Viewed from either of the conceptions above, it does appear that the present Nigerian system of primary education is far from being qualitatively satisfactory. In other words, the primary school system cannot be said to be well organized and effectively administered due to the conditions in most of the primary schools, and the constant crisis of confidence between and among the various administrative organs.

Following the government take-over of schools in the 1970s, schools were removed from the individual, religious or private voluntary agencies and handed over to the communities as the new facilitating agencies. It therefore stands to reason that communities and local governments should provide the assumed local contribution formally provided by the voluntary agencies. One of the goals of creating local government councils is to bring development to every nook and cranny of our nation.

With the 1976 local government reform and 1979 federal constitution, the provision and maintenance of primary education came under the statutory delegation of local government councils (LGCs). In order to assist local government councils in achieving this task, the Local Government Education Authorities (LGEAs), were established in each local government councils and as subsidiaries of National Primary Education Commission (NPEC) under decree 31 of 1988, and charged with several responsibilities related to primary education management and financing.

With these arrangements came a string of obligations which place severe fiscal burdens on the Local Government Councils and Local Government Education Authorities. Today it is only a few local government councils which do not whether through the so called zero-allocation budget, which has in turn, affected the activities of Local Government Councils Education Authorities (Ebonyi, 1998). Thus, apart from the payment of teachers’ salaries and allowances, which are compulsorily deducted at source, other primary functions of Local Government Education Authorities seem to have been virtually paralyzed due to limited financial resources. The negative impact of this situation on the provision of quality primary education is not hard to see. This is a major concern to educational administration. To enable Local Government Councils vis-a-vis Local Government Education Authorities perform their statutory functions, there is therefore the need to analyze the economic problems of Local Government Education Authorities with the aim of identifying their causes, implications and remedies.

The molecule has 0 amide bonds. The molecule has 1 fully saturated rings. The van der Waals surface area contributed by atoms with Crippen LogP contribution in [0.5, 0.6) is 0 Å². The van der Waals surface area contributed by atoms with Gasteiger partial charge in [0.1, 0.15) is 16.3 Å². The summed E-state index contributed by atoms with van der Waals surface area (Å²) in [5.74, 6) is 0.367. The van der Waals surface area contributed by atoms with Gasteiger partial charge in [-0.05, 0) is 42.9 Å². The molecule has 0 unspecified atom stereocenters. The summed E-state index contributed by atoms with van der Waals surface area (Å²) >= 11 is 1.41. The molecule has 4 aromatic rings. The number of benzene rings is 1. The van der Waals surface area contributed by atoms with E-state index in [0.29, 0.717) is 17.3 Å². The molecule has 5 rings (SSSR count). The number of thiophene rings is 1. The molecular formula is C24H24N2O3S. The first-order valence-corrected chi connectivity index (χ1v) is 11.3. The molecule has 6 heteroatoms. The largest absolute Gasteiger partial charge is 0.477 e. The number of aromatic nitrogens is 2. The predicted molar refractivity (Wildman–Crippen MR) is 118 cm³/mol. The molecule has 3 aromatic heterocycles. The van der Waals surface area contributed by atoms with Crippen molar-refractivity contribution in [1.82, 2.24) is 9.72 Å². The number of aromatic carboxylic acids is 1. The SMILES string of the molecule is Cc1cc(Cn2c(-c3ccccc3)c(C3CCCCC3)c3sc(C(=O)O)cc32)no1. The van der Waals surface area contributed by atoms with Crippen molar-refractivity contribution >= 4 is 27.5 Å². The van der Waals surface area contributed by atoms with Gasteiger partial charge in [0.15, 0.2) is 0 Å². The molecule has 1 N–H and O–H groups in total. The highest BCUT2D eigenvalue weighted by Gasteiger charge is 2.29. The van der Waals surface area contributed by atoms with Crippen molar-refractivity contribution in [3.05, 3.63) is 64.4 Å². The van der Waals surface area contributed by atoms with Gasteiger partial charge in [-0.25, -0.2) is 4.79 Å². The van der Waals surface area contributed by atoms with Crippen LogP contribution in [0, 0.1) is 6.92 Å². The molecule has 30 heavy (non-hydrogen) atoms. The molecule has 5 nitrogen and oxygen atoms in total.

Local government is the government nearest to the rural populace. After the 1979 and 1980 constitution, the local governments have become “mini-giants’ for generating and encouraging mobilization for self-help. They have not only become recognized as a centre for dispensing, but also been delegated substantial functions for developing and husbanding the social and economic, development among, which includes the provision and maintenance of primary education. They therefore, become incumbents which can be used as functional instruments to mobilize the grassroots for effective achievement of primary education policy objectives. This can be made possible because the rural governments accommodate about 80 percent of the entire Nigeria population (Ebonyi, 1998).

Furthermore, this can be achieved through the active involvement of key members of public in their local government. These key members include the following traditional chiefs/Igwes, member of their cabinets, village headmen, women’s associations, local leaders, churches (religious groups), teachers, headmasters/mistresses, age grades, schools, parents, teachers, social clubs, pupils youths, co-operative movements etc. All these different groups can act as catalysts to bring about expected outcome of the primary education.

To guarantee the effective achievement of the primary education policy objectives active involvement and co-operation of these key public members of the government must be encouraged since they arc able to galvanize and mobilize the support of the grassroots.

Local government is as old as the world itself and gave rise to the other levels of government i.e. federal and states. In any human community there is always a local system of administration and traditional beliefs which usually metamorphoses into local government area. As the civilization progressed among man­kind, the idea of running governments in transition occurred. Today, many local governments in the country have witnessed geometric progression to abound. Though it is dictated far from above by the local government in a country in relation to geographical distribution of mineral deposit on the earth surface across the globe. It is the source of both the wealth of states and federal governments in a country.

The Local Government Education Authorities (LGEA’s) are responsible for the day-to-day administration of primary schools in their areas of jurisdictions. According to Ogbonnaya and Oboegbulam (2004), the Local Government Education Authorities (LGEA’s) arc responsible for employment, appointment, development, promotion and transfer of teaching and non-teaching staff of primary schools within their area of jurisdiction. The Local Government Education Authorities (LGEA’s) stimulate and encourage communal participation in primary school and they supervise all education committees in their areas of authority.